Q&As

Can a contract variation be used to rectify a mistake in a contract and does this have to be done by deed?

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Published on LexisPSL on 18/12/2018

The following Commercial Q&A provides comprehensive and up to date legal information covering:

  • Can a contract variation be used to rectify a mistake in a contract and does this have to be done by deed?

We refer you to Practice Note: Contract variation.

A contract variation is a subsequent change to an original contract. Variations to contracts may arise and be proposed for many reasons. Some of the more common reasons include:

  1. changes in the scope of goods or services required

  2. changes in the contract charges or rates

  3. extensions of time

  4. changes in resources required to perform the contract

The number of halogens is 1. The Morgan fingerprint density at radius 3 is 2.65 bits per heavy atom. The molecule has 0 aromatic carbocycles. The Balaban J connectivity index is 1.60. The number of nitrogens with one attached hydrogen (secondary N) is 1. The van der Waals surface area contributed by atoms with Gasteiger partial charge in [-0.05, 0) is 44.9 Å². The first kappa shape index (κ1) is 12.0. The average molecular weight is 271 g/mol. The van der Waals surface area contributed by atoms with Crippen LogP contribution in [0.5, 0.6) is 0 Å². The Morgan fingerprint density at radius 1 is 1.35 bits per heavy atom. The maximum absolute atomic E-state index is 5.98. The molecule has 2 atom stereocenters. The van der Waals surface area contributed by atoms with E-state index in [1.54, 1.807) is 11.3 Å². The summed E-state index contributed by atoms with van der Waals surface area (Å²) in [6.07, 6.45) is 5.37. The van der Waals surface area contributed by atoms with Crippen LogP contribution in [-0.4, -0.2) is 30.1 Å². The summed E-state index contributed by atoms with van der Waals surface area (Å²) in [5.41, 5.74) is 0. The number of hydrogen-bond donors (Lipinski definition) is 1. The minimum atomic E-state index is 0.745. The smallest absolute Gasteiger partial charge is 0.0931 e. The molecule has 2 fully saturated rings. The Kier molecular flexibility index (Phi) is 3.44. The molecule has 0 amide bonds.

5. clarification of issues which the original contract has not adequately dealt with, or

  6. other changes to the underlying needs of each of the parties

Not all changes to a contractual relationship amount to an effective or valid variation. Sometimes the changes are such that the end result is not a varied contract but a rescinded one, an assignment or a novation. For more guidance on rescission, assignment and novation, see Practice Notes: Rescission of a contract, Assigning contracts—common scenarios and considerations and Novation—why and how to novate a contract.

There are several methods of variation. A contract may be varied:

  1. in writing

  2. orally

  3. by conduct

  4. unilaterally (if permitted by the contract)

  5. by waiver, or

  6. by sustained minor breach

An existing contract may be varied in writing

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